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Wednesday, 13 November 2013

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Booting Up & Configuring Pi


Follow these steps to book up your Raspberry Pi for the first time:
1. Plug the SD card into the socket.
2. Plug in a USB keyboard and mouse. On the Model A, plug them into a
     powered hub, then plug the hub into the Pi.
3. Plug the HDMI output into your TV or monitor. Make sure your monitor
    is on.
4. Plug in the power supply. In general, try to make sure everything else is
    hooked up before connecting the power.

If all goes well, you should see a bunch of startup log entries appearing on
your screen. These log messages show all of the processes that
are launching as you boot up the Pi. You’ll see the network interface be initialized,
and you’ll see all of your USB peripherals being recognized and logged.
You can see these log messages after you log in by typing dmesg on the
command line.
The very first time you boot up you’ll be presented with a few the raspi-config
tool . There are a few key settings you’ll need to tweak here;
chances are good that your Raspberry Pi won’t work exactly the way you want
right out of the box. If you need to get back to this configuration tool at any
time by typing the following at the command line:
sudo raspi-config

Configuring Your Pi: 

Next we’ll walk through the steps and show you which configuration options
are essential and which you can come back to if you need them. When setting
options in the tool, use the up and down arrows to move around the list, the
space bar to select something, and tab to change fields or move the cursor
to the buttons at the bottom of the window. Let’s go in the order of the menu
options in the configuration tool:

Expand rootfs:
You should always choose this option; this will enlarge the filesystem to
let you use the whole SD card.

Overscan:
Leave the overscan option disabled at first. If you have a high definition
monitor you may find that text runs off the side of the screen. To fix this,
enable the overscan and change the values to fit the image to the screen.
The values indicate the amount of overscan so the display software can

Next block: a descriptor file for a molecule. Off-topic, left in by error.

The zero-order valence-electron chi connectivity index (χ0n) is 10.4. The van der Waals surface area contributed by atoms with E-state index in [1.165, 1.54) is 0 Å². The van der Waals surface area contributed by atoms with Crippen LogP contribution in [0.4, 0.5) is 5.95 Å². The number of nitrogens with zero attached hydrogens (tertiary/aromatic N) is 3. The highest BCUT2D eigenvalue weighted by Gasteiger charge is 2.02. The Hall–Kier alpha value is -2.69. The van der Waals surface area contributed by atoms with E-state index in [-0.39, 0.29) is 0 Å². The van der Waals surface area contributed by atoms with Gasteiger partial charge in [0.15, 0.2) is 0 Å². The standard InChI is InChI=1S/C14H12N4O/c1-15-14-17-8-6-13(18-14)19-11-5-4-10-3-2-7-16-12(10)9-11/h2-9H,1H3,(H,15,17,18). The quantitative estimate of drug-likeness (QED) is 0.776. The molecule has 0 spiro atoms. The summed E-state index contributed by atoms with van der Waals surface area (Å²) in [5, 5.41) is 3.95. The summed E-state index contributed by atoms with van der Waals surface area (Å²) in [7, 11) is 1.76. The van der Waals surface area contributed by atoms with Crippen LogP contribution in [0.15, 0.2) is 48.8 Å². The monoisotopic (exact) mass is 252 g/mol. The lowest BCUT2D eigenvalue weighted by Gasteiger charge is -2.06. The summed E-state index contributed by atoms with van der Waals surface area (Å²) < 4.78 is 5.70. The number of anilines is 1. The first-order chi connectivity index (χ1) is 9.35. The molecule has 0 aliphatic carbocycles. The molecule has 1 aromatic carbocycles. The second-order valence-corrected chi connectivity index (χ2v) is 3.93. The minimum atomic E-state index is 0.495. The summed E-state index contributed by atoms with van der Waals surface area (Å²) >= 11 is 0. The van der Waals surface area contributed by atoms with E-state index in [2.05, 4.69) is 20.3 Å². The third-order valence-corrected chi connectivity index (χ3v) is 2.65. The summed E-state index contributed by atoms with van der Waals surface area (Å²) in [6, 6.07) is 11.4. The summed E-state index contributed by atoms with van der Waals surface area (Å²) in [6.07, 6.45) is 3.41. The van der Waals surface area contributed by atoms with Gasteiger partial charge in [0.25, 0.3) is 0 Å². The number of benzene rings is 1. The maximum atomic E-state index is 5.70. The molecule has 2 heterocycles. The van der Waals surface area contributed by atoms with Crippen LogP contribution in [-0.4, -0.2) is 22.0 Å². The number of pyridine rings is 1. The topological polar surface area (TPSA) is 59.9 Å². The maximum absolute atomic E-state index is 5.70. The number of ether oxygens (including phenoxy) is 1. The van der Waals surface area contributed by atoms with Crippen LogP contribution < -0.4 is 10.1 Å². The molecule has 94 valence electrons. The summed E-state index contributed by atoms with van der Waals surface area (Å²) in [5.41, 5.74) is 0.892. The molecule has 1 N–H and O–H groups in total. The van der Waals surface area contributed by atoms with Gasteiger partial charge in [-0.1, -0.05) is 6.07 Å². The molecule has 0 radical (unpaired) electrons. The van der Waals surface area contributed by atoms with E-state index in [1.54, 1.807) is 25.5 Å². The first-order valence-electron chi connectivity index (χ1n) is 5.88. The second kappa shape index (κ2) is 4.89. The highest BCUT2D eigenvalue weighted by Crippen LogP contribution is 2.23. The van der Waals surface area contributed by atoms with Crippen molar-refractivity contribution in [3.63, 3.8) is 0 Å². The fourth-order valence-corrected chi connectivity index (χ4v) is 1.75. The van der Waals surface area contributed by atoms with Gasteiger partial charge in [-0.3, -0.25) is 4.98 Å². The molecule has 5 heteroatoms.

correct; use positive values if the image goes off the screen, negative if
there are black borders around the edge of the display.

Keyboard:
The default keyboard settings are for a generic keyboard in a UK-style
layout. If you want they keys to do what they’re labeled to do, you’ll definitely
want to select a keyboard type and mapping that corresponds to
your setup. Luckily the keyboard list is very robust. Note that your locale
settings can affect your keyboard settings as well.

Password:
It’s a good idea to change the default password from raspberry to something
a little stronger.

Change Locale:
If you’re outside the UK you should change your locale to reflect your
language and character encoding preferences. The default setting is for
UK English with a standard UTF-8 character encoding (en_GB.UTF-8).
Select en_US.UTF-8 if you’re in the US.

Change timezone:
You’ll probably want to set this.

Memory split:
This option allows you to change the amount of memory used by the
CPU and the GPU. Leave the default split for now.

Overclock:
You now have the option of running the processor at speeds higher than
700MHz with this option. For your first time booting, leave the default
settings or try Medium or Modest. You may want to return to this later
(Turbo mode can run at 1000MHz).

SSH:
This option turns on the Secure Shell (ssh) server, which will allow you
to login to the Raspberry Pi remotely over a network. This is really handy,
so you should turn it on.

Desktop Behavior:
This option lets you boot straight to the graphical desktop environment
and is set to Yes by default. If you select No, you’ll get the command line
when you boot up and you’ll have to login and start the graphical interface
manually like this:
raspberrypi login: pi
Password: raspberry
pi@raspberrypi ~ $ startx
When you’re in the graphical desktop, your command prompt will disappear.
You can open a terminal program to get a command prompt
while you’re in the graphical desktop. Click the desktop menu in the lower
left, then choose Accessories→LXTerminal.

Update:
Finally, if you’re connected to the Internet you’ll be able to update the
conifg utility with this option. Don’t update the OS on your first time
around.

When you’re done, select Finish and you’ll be dumped back to the command
line. Type:
pi@raspberrypi ~ $ sudo reboot
and your Pi will reboot with your new settings. If all goes well (and if you chose
the option to boot straight to the graphical desktop environment) you should
see the Openbox window manager running on the Lightweight X11 Desktop
Environment (LXDE). You’re off and running!

Shutting Down:
There’s no power button on the Raspberry Pi . The proper way to shutdown is through the
Logout menu on the graphical desktop; select Shutdown to halt the system.

You can also shut down from the command line by typing:
pi@raspberrypi ~ $ sudo shutdown -h now

Be sure to do a clean shutdown (and don’t just pull the plug). In some cases
you can corrupt the SD card if you turn off power without halting the system

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